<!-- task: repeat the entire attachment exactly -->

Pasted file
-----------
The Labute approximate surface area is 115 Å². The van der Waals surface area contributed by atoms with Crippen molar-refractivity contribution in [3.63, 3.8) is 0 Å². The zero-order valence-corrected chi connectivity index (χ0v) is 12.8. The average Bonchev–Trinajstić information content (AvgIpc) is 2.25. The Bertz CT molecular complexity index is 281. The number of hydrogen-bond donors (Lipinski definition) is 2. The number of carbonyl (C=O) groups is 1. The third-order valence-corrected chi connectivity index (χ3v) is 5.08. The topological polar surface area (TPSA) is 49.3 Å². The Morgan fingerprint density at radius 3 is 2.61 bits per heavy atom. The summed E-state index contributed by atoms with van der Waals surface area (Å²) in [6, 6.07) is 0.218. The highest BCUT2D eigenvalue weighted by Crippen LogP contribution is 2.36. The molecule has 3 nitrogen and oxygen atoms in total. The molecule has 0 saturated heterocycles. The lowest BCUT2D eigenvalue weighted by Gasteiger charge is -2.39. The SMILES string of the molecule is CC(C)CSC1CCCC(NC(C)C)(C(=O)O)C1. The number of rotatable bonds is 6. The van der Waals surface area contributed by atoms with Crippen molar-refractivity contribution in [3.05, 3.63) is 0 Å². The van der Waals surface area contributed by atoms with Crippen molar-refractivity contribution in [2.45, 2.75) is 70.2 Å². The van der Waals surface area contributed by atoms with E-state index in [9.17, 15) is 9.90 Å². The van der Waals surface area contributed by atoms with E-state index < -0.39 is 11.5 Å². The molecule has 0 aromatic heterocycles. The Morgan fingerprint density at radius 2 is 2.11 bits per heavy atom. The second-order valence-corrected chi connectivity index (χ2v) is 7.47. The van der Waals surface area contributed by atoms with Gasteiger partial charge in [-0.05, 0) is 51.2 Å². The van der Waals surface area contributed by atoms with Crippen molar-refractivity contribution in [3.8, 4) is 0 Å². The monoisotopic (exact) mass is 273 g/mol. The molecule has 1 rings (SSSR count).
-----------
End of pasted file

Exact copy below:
The Labute approximate surface area is 115 Å². The van der Waals surface area contributed by atoms with Crippen molar-refractivity contribution in [3.63, 3.8) is 0 Å². The zero-order valence-corrected chi connectivity index (χ0v) is 12.8. The average Bonchev–Trinajstić information content (AvgIpc) is 2.25. The Bertz CT molecular complexity index is 281. The number of hydrogen-bond donors (Lipinski definition) is 2. The number of carbonyl (C=O) groups is 1. The third-order valence-corrected chi connectivity index (χ3v) is 5.08. The topological polar surface area (TPSA) is 49.3 Å². The Morgan fingerprint density at radius 3 is 2.61 bits per heavy atom. The summed E-state index contributed by atoms with van der Waals surface area (Å²) in [6, 6.07) is 0.218. The highest BCUT2D eigenvalue weighted by Crippen LogP contribution is 2.36. The molecule has 3 nitrogen and oxygen atoms in total. The molecule has 0 saturated heterocycles. The lowest BCUT2D eigenvalue weighted by Gasteiger charge is -2.39. The SMILES string of the molecule is CC(C)CSC1CCCC(NC(C)C)(C(=O)O)C1. The number of rotatable bonds is 6. The van der Waals surface area contributed by atoms with Crippen molar-refractivity contribution in [3.05, 3.63) is 0 Å². The van der Waals surface area contributed by atoms with Crippen molar-refractivity contribution in [2.45, 2.75) is 70.2 Å². The van der Waals surface area contributed by atoms with E-state index in [9.17, 15) is 9.90 Å². The van der Waals surface area contributed by atoms with E-state index < -0.39 is 11.5 Å². The molecule has 0 aromatic heterocycles. The Morgan fingerprint density at radius 2 is 2.11 bits per heavy atom. The second-order valence-corrected chi connectivity index (χ2v) is 7.47. The van der Waals surface area contributed by atoms with Gasteiger partial charge in [-0.05, 0) is 51.2 Å². The van der Waals surface area contributed by atoms with Crippen molar-refractivity contribution in [3.8, 4) is 0 Å². The monoisotopic (exact) mass is 273 g/mol. The molecule has 1 rings (SSSR count).